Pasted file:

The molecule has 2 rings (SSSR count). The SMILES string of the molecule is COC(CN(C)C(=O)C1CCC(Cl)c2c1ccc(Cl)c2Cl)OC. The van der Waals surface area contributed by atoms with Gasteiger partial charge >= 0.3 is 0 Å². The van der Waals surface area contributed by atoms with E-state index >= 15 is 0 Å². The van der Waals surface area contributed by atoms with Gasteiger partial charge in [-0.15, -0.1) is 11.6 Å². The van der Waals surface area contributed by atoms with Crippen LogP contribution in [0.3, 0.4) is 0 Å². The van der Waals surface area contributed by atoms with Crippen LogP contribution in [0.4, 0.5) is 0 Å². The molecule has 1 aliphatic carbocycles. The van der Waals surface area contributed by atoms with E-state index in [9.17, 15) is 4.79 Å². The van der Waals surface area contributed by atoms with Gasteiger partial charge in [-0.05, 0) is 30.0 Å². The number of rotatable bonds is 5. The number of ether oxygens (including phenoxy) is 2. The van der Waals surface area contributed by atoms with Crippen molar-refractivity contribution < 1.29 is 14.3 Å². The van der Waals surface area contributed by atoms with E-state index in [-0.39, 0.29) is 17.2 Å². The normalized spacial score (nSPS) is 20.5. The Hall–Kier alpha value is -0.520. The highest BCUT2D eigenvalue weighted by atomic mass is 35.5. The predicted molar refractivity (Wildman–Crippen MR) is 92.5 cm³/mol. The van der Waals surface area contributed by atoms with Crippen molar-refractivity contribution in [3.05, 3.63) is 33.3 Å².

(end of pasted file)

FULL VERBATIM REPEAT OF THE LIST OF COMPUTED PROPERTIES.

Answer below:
The molecule has 2 rings (SSSR count). The SMILES string of the molecule is COC(CN(C)C(=O)C1CCC(Cl)c2c1ccc(Cl)c2Cl)OC. The van der Waals surface area contributed by atoms with Gasteiger partial charge >= 0.3 is 0 Å². The van der Waals surface area contributed by atoms with E-state index >= 15 is 0 Å². The van der Waals surface area contributed by atoms with Gasteiger partial charge in [-0.15, -0.1) is 11.6 Å². The van der Waals surface area contributed by atoms with Crippen LogP contribution in [0.3, 0.4) is 0 Å². The van der Waals surface area contributed by atoms with Crippen LogP contribution in [0.4, 0.5) is 0 Å². The molecule has 1 aliphatic carbocycles. The van der Waals surface area contributed by atoms with E-state index in [9.17, 15) is 4.79 Å². The van der Waals surface area contributed by atoms with Gasteiger partial charge in [-0.05, 0) is 30.0 Å². The number of rotatable bonds is 5. The number of ether oxygens (including phenoxy) is 2. The van der Waals surface area contributed by atoms with Crippen molar-refractivity contribution < 1.29 is 14.3 Å². The van der Waals surface area contributed by atoms with E-state index in [-0.39, 0.29) is 17.2 Å². The normalized spacial score (nSPS) is 20.5. The Hall–Kier alpha value is -0.520. The highest BCUT2D eigenvalue weighted by atomic mass is 35.5. The predicted molar refractivity (Wildman–Crippen MR) is 92.5 cm³/mol. The van der Waals surface area contributed by atoms with Crippen molar-refractivity contribution in [3.05, 3.63) is 33.3 Å².